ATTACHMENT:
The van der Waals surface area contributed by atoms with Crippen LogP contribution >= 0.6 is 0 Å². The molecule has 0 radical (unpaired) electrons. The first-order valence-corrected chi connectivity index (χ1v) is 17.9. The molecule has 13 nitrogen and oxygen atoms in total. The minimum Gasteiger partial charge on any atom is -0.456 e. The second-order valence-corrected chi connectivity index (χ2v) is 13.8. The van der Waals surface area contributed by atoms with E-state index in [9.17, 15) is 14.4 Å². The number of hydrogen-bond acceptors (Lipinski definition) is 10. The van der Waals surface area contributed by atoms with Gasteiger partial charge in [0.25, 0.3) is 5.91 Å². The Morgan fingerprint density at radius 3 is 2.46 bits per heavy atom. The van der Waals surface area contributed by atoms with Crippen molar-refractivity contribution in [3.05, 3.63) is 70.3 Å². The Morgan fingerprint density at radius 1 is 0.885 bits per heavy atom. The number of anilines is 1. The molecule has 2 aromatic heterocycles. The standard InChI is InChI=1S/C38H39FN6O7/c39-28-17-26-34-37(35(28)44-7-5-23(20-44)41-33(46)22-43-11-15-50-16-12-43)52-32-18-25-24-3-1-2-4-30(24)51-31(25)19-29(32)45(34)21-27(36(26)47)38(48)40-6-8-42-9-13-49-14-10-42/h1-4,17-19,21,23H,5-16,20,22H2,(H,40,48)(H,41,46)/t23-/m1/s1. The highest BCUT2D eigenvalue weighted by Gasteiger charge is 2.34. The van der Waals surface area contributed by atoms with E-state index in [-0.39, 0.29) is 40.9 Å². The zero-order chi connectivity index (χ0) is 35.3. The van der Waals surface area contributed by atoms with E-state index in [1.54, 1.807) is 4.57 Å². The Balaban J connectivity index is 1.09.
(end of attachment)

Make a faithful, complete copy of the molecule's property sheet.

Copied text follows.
The van der Waals surface area contributed by atoms with Crippen LogP contribution >= 0.6 is 0 Å². The molecule has 0 radical (unpaired) electrons. The first-order valence-corrected chi connectivity index (χ1v) is 17.9. The molecule has 13 nitrogen and oxygen atoms in total. The minimum Gasteiger partial charge on any atom is -0.456 e. The second-order valence-corrected chi connectivity index (χ2v) is 13.8. The van der Waals surface area contributed by atoms with E-state index in [9.17, 15) is 14.4 Å². The number of hydrogen-bond acceptors (Lipinski definition) is 10. The van der Waals surface area contributed by atoms with Gasteiger partial charge in [0.25, 0.3) is 5.91 Å². The Morgan fingerprint density at radius 3 is 2.46 bits per heavy atom. The van der Waals surface area contributed by atoms with Crippen molar-refractivity contribution in [3.05, 3.63) is 70.3 Å². The Morgan fingerprint density at radius 1 is 0.885 bits per heavy atom. The number of anilines is 1. The molecule has 2 aromatic heterocycles. The standard InChI is InChI=1S/C38H39FN6O7/c39-28-17-26-34-37(35(28)44-7-5-23(20-44)41-33(46)22-43-11-15-50-16-12-43)52-32-18-25-24-3-1-2-4-30(24)51-31(25)19-29(32)45(34)21-27(36(26)47)38(48)40-6-8-42-9-13-49-14-10-42/h1-4,17-19,21,23H,5-16,20,22H2,(H,40,48)(H,41,46)/t23-/m1/s1. The highest BCUT2D eigenvalue weighted by Gasteiger charge is 2.34. The van der Waals surface area contributed by atoms with E-state index in [-0.39, 0.29) is 40.9 Å². The zero-order chi connectivity index (χ0) is 35.3. The van der Waals surface area contributed by atoms with E-state index in [1.54, 1.807) is 4.57 Å². The Balaban J connectivity index is 1.09.